meat bacon sausages

The group cited the WHO’s 2015 report linking procesed meat to cancer as proof a ban was required in hospitals

The AHDB has slammed a group of medical professionals over their “misleading” advice linking processed to meat to cancer, after they called for a ban on serving sausages and bacon in hospitals.

The Plant-Based Health Professionals group – which draws its members from across the NHS – has launched a campaign dubbed ‘give bacon the boot’, in a bid to persuade policymakers to impose a ban on processed meat and promote healthy diets.

The group has quoted the 2015 report by the WHO’s International Agency for Research on Cancer as part of its new campaign. The landmark study proved a person had as much chance of developing cancer if they ate processed meat as they would if they smoked or handled asbestos, it said.

“Processed meat, like bacon, causes harm and shortens lives,” the group said. “The NHS spends millions on treating people suffering with cancer, heart disease and type 2 diabetes. Then on the other hand it serves processed meat to patients and staff that can cause these life-threatening conditions.”

Removing processed meat would send a clear message to the public of the risks that these foods posed to public health, the group said.

However, Maureen Strong, a nutritionist with AHDB, said the IARC report looked at hazards only and to suggest otherwise was misleading. Most fresh sausages in the UK would not even fall into the category of processed meat, she added.

“It is a worrying that this small group of medical professionals, who people may look to for advice, are suggesting something that it is completely not true,” said Strong. “At best, they have misunderstood the report. At worst, it seems that they are pushing a lifestyle change which could have a negative effect on the health of some people.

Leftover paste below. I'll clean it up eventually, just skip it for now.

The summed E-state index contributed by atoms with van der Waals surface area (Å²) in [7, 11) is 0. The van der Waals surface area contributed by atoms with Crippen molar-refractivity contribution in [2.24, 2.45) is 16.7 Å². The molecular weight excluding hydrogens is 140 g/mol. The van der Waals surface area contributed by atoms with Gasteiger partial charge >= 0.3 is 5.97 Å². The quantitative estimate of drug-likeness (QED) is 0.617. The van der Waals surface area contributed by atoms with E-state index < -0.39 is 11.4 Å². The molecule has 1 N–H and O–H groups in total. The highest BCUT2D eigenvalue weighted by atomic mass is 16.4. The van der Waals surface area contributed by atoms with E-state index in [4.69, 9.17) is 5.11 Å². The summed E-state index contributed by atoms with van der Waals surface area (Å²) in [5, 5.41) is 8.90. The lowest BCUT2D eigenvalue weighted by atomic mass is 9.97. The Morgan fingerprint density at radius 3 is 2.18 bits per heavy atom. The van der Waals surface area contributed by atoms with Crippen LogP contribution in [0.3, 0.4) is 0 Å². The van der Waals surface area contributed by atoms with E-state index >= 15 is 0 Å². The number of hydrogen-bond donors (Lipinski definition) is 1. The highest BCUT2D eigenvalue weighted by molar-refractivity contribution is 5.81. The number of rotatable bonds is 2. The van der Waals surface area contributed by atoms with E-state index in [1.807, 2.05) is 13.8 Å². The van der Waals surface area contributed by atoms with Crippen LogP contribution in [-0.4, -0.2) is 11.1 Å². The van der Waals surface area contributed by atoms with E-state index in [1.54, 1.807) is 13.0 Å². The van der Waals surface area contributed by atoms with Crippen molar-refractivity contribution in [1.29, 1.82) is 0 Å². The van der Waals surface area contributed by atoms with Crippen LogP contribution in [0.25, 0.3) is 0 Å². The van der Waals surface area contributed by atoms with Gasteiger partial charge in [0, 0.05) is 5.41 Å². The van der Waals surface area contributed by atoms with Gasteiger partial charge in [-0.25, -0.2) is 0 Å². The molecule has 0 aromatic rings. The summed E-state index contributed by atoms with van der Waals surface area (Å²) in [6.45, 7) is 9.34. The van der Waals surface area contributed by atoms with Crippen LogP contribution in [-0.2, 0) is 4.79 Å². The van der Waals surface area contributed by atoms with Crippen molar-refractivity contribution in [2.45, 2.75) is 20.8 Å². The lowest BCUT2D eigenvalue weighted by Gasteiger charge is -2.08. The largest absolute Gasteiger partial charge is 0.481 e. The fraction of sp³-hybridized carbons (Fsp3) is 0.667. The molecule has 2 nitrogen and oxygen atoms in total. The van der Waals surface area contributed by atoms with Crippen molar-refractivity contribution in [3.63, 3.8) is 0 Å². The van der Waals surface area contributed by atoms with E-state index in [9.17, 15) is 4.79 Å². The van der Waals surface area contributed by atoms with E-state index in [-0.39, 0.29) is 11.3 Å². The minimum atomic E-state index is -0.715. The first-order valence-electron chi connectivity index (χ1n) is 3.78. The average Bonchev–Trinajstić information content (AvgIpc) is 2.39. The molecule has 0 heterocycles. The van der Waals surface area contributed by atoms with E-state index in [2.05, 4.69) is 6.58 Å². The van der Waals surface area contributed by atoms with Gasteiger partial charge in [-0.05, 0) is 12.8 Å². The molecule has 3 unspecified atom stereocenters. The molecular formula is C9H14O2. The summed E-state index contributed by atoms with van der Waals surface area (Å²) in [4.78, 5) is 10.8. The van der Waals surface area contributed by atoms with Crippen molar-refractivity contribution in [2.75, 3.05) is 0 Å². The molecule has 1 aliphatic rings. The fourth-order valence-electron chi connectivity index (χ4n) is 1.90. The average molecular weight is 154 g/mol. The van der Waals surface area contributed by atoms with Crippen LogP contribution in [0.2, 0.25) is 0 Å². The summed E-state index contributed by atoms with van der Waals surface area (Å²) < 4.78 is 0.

“We should be able to expect our hospitals to respect the importance of the totality of scientific evidence to inform policy decisions. To suggest that the IARC report on processed meat implies that it causes cancer is wrong. IARC merely performed a hazard analysis, which in no way proves cause and effect,” she insisted.

“Whilst IARC has placed processed meat in the same hazard analysis category as tobacco smoking and asbestos, WHO does point out that this does not mean they are all equally dangerous.”

Processed meat was in the same hazard analysis category as HRT and contraceptive pills, both of which are prescribed by doctors and for which there is no suggestion of any change in behaviour, she pointed out.

“NHS administration should take note of this to avoid making ill-informed policy decisions which could mislead the general public.”